Swedish MEP wants more work privileges for non-EU students
by FFE EU News Staff
In current Swedish law, non-EU students are required to have work within 10 days after the end of their final exams or risk being booted out of the country. This means most students have to look for work while they are still studying.
The strict labour guideline for students has been one reason why Sweden is seeing a drop in foreign students for the past few years. Other reasons that have pushed the drop in non-EU student enrollees are higher tuition fees.
But Liberal Party (Folkpartiet) MEP Cecilia Wikström wants to change this trend and give foreign students more time to look for work in a bid to boost the number of non-EU students in Sweden. She said ‘Ten days, isn’t that outrageous? I think it’s an embarrassment for my country. Germany has 18 months, the Netherlands has 12, and then it’s a falling scale until Sweden at the bottom with ten days.’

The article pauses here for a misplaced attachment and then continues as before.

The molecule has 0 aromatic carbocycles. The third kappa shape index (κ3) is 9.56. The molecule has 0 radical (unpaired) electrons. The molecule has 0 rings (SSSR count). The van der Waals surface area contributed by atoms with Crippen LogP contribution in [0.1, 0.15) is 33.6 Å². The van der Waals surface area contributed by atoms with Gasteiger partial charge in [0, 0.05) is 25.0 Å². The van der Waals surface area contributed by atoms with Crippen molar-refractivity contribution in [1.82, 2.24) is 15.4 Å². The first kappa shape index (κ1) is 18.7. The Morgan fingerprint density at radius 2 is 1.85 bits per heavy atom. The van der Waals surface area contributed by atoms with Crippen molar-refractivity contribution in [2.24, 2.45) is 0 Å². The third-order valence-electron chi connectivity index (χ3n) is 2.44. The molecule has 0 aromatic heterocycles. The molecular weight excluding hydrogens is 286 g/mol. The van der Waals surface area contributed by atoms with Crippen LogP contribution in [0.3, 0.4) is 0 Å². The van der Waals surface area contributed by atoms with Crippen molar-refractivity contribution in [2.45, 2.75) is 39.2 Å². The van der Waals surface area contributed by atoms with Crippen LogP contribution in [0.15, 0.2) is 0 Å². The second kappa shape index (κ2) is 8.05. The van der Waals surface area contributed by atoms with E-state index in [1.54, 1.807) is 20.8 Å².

To improve the working climate of non-EU students, Wikström introduced an EU directive that would extend this 10-day period to 18 months for all foreign students who have finished their studies within the EU. In addition to extending the period, the directive also aims to improve the student’s job market options, social benefits and to give opportunities for the student’s partner.
Wikström said ‘We need to attract skilled people and make them stay. Today, they’re heading to the places where they are more welcome, which includes countries like Australia, Canada, and even parts of India. We need to keep up in a globalised world.’
The Folkpartiet MEP isn’t the only one concerned about Sweden’s eroding foreign student figures. Last month, a group of stakeholders in the academe made public a resolution asking government and the industry to work together to improve scholarship opportunities for non-EU students.